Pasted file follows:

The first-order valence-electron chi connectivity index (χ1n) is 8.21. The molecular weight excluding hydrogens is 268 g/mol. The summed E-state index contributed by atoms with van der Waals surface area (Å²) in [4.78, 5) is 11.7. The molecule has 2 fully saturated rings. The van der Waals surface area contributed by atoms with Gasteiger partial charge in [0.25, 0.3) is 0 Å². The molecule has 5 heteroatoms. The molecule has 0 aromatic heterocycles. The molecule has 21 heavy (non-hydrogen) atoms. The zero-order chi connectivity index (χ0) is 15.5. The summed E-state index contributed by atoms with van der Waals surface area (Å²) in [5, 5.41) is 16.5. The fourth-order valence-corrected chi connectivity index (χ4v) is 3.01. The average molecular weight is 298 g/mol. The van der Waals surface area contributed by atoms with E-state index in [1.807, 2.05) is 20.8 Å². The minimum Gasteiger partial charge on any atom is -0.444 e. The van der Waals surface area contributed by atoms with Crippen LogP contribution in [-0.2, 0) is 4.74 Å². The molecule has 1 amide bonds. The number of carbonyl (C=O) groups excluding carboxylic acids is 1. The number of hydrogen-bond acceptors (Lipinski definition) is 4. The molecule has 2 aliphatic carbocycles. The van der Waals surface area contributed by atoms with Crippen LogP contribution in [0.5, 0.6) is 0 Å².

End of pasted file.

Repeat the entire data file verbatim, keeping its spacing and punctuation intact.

The first-order valence-electron chi connectivity index (χ1n) is 8.21. The molecular weight excluding hydrogens is 268 g/mol. The summed E-state index contributed by atoms with van der Waals surface area (Å²) in [4.78, 5) is 11.7. The molecule has 2 fully saturated rings. The van der Waals surface area contributed by atoms with Gasteiger partial charge in [0.25, 0.3) is 0 Å². The molecule has 5 heteroatoms. The molecule has 0 aromatic heterocycles. The molecule has 21 heavy (non-hydrogen) atoms. The zero-order chi connectivity index (χ0) is 15.5. The summed E-state index contributed by atoms with van der Waals surface area (Å²) in [5, 5.41) is 16.5. The fourth-order valence-corrected chi connectivity index (χ4v) is 3.01. The average molecular weight is 298 g/mol. The van der Waals surface area contributed by atoms with E-state index in [1.807, 2.05) is 20.8 Å². The minimum Gasteiger partial charge on any atom is -0.444 e. The van der Waals surface area contributed by atoms with Crippen LogP contribution in [-0.2, 0) is 4.74 Å². The molecule has 1 amide bonds. The number of carbonyl (C=O) groups excluding carboxylic acids is 1. The number of hydrogen-bond acceptors (Lipinski definition) is 4. The molecule has 2 aliphatic carbocycles. The van der Waals surface area contributed by atoms with Crippen LogP contribution in [0.5, 0.6) is 0 Å².